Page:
The costs of not quickly engaging with a de facto government are real, and so are the risks associated with partnering with a government that is also a party to conflict (a not-uncommon reality during political transitions). How to engage in conflict-affected situations is a decision that the World Bank has taken—in consultation with member countries and its Board—during times of uncertainty. Working with de facto governments during political transitions has enabled the World Bank to contribute to the preservation of hard-won development gains, including by protecting essential institutions and services; delaying reengagement had steep costs in the case of Madagascar. But engagement decisions can have—and have had—cascading effects that are not apparent in the short run. The World Bank’s Middle East and North Africa strategy acknowledges the risk that stakeholders could perceive the World Bank as taking sides in a protracted political transition when it reengages, such as when it provides support to a social transition (World Bank 2015e). This has been the case in the Republic of Yemen, where the World Bank has remained engaged—at the request of the international community—even though a large portion of the country is under the control of de facto authorities. Indeed, engaging de facto governments during political transitions has posed risks to the World Bank’s reputation in several Middle Eastern and North African and some Sub-Saharan African countries (World Bank 2019f).

Partnering with the UN and the ICRC to Implement Projects in Conflict-Affected Areas

Partnering with the UN and the ICRC to implement projects in conflict-affected countries (which is done only under exceptional circumstances) has allowed the World Bank to deliver critical services to vulnerable populations who reside in areas inaccessible to the World Bank. The UN has a wider field presence than the World Bank does, with field offices and technical staff dispersed throughout many countries experiencing conflict, such as in the Democratic Republic of Congo and the Republic of Yemen. Engaging the UN as an implementation partner allows the World Bank to reach populations that would otherwise be out of its reach. The World Bank’s new FCV strategy notes the need to step up partnerships with humanitarian, development, peace-building, security, and private sector actors to maximize its impact in the field in conflict-affected countries. For example, in South Sudan, the World Bank has a limited presence outside of Juba and therefore has relied on the UN to deliver services to the 95 percent of the population who reside outside the capital. In Somalia, partnering with the UN has enabled the World Bank to deliver livelihood protection, essential services, and, most recently, locust control to large swaths of the population living in remote border and rural areas. Such collaboration can expand the World Bank’s reach into areas of high instability to reach vulnerable conflict-affected populations, including in nongoverned areas, a complicated feat for the World Bank given its headquarters- and capital city–based footprint. In northern Mali, to provide infrastructure reconstruction and livelihood support to conflict-affected populations, the World Bank delegated contract management to the UN Office for Project Services and relied on the UN Multidimensional Integrated Stabilization Mission in Mali for logistics.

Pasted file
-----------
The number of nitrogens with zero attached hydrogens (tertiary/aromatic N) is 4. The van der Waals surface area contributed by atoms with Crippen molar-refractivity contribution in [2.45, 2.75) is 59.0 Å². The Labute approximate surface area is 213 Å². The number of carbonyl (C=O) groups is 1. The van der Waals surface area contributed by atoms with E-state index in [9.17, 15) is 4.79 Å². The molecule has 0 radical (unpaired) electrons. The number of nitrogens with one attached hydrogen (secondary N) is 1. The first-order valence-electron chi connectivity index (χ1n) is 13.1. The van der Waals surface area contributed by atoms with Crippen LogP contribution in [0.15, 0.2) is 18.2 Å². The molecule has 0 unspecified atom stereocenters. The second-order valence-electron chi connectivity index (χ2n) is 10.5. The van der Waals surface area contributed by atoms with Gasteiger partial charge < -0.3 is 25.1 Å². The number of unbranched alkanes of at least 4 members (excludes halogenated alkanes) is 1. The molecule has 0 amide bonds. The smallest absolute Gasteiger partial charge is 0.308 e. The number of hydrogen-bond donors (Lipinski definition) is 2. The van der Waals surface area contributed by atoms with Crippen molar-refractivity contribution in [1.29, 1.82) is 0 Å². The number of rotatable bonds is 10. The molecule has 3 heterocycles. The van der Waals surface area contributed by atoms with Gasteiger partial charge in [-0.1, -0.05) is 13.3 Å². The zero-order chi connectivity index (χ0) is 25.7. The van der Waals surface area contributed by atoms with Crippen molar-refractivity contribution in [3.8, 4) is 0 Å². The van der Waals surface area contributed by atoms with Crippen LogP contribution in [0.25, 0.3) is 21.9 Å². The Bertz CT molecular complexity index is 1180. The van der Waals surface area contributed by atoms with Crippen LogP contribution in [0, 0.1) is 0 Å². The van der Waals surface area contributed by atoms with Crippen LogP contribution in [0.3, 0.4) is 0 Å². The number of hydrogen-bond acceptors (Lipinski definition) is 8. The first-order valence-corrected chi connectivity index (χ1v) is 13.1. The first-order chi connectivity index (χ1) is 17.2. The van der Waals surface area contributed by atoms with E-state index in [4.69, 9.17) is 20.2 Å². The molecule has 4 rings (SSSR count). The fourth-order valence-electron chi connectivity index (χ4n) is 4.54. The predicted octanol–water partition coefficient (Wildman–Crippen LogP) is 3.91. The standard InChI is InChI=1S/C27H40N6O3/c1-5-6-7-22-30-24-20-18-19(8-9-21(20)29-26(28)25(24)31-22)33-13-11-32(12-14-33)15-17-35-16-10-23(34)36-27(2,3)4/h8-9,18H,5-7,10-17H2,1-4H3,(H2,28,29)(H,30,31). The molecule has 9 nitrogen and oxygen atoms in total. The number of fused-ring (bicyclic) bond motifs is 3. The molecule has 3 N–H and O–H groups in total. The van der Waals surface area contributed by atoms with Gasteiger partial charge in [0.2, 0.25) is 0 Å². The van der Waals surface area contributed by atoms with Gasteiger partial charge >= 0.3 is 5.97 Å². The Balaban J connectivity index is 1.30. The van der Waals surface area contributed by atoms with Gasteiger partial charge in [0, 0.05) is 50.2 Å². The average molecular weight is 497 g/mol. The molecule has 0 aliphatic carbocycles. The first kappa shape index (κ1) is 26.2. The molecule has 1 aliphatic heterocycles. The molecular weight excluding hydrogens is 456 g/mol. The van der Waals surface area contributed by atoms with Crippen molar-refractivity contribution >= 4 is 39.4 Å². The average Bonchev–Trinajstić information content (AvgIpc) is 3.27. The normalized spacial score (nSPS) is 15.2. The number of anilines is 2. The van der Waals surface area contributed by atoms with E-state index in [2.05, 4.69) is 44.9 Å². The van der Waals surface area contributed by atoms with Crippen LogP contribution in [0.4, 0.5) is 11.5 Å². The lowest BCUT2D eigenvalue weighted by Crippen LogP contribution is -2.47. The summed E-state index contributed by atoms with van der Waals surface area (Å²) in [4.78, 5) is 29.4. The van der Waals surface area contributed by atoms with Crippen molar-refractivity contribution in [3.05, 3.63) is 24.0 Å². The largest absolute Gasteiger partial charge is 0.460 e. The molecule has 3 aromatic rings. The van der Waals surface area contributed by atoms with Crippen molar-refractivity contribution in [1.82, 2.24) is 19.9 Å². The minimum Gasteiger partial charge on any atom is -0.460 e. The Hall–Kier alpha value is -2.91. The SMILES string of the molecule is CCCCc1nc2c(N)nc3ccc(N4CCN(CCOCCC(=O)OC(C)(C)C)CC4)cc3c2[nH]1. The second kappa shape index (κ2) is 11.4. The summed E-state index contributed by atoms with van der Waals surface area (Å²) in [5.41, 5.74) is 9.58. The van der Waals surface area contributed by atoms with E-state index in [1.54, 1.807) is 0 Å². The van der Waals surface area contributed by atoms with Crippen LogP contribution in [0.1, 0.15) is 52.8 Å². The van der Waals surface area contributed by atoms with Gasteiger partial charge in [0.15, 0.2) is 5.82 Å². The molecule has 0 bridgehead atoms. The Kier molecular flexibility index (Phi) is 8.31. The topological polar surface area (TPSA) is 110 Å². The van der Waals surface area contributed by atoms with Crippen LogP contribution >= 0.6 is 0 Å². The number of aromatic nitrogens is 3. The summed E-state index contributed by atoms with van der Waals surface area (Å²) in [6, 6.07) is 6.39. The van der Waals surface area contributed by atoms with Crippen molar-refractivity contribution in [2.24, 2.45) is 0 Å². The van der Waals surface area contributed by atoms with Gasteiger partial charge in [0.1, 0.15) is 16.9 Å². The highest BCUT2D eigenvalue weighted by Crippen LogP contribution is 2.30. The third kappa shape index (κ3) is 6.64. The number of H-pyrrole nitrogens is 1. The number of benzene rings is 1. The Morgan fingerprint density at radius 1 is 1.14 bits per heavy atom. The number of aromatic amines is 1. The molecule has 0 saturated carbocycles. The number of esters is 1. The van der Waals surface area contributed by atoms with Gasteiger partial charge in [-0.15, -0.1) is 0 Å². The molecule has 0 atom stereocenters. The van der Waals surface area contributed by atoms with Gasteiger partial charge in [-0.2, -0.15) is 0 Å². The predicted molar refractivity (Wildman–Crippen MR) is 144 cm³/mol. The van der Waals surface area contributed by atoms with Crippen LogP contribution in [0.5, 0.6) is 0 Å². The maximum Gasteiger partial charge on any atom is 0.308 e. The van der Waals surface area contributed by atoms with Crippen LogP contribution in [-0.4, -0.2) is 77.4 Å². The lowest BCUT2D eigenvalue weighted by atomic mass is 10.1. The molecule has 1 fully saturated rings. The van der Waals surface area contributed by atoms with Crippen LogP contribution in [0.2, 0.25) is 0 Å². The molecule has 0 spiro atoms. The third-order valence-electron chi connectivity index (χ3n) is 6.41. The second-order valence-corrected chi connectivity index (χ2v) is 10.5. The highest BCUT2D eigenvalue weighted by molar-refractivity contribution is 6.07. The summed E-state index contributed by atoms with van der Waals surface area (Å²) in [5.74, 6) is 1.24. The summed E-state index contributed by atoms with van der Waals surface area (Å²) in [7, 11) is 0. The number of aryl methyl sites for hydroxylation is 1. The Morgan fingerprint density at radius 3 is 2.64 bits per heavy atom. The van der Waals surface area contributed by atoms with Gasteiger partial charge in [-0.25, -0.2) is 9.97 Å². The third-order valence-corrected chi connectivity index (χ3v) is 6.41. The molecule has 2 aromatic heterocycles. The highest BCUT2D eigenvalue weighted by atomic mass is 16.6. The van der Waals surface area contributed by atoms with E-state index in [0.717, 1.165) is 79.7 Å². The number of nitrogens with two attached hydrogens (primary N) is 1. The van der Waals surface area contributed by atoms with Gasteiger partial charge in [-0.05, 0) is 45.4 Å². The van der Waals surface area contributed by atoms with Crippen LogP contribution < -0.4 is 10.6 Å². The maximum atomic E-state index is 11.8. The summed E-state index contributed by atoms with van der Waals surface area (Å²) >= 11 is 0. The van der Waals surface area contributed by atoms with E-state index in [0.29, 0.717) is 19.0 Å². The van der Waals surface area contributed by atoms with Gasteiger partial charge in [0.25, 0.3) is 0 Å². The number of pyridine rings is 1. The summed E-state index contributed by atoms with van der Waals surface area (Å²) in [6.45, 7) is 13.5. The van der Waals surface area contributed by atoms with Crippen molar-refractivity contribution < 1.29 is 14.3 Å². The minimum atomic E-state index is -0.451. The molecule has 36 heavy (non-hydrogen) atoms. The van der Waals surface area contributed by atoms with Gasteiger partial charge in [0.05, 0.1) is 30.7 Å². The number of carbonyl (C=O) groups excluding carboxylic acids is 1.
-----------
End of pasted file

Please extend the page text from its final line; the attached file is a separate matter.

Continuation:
Relatedly, engaging with the UN as an implementation partner has allowed the World Bank to continue to finance critical services even in situations in which there is no central government. Without the possibility of such a partnership (authorized through OP2.30),4 the World Bank would be hard pressed to provide support to vulnerable populations when there are multiple or no governments in power, given its state-centric model. For example, because of the 2014–15 conflict in the Republic of Yemen, the government lost effective control of the country, prompting the World Bank to halt disbursements to the client. To continue supporting health services, and in line with paragraph 12 of the IPF policy Procurement in Situations of Urgent Need of Assistance or Capacity Constraints, resources were channeled through other agencies to continue financing critical services: the World Health Organization and the United Nations Children’s Fund were tapped to help implement projects through national institutions when the World Bank could not. To avoid exacerbating conflict dynamics, the World Bank has worked to ensure parity in the delivery of assistance throughout the country.

Relying on UN agencies as implementation partners in situations of conflict has also helped mitigate risks to World Bank operations and staff by allowing the World Bank to communicate (through its partners) with nonstate actors otherwise off limits to the World Bank.5 Given their humanitarian, security, and political mandates, UN agencies are more able than the World Bank to negotiate access with all parties, including those with whom the World Bank cannot officially communicate, enabling the World Bank to better understand changing social relations, political economy dynamics (such as whether certain groups will act as spoilers), and how best to do no harm in complex environments in which the World Bank’s state-centric model complicates the need to engage with multiple stakeholders. This has been the case in the Republic of Yemen, where a nonstate actor—the Houthis—controls the capital and most of the country’s north: providing health and other social services to at-risk populations in those areas entails working with them to secure access. Furthermore, given their independence (in the sense of being less state-centric than the World Bank), UN agencies can negotiate access with all parties; in the Republic of Yemen, the World Bank’s UN implementation partners also communicate with regional players to make sure that there are no project activities happening in areas where aerial bombings may take place.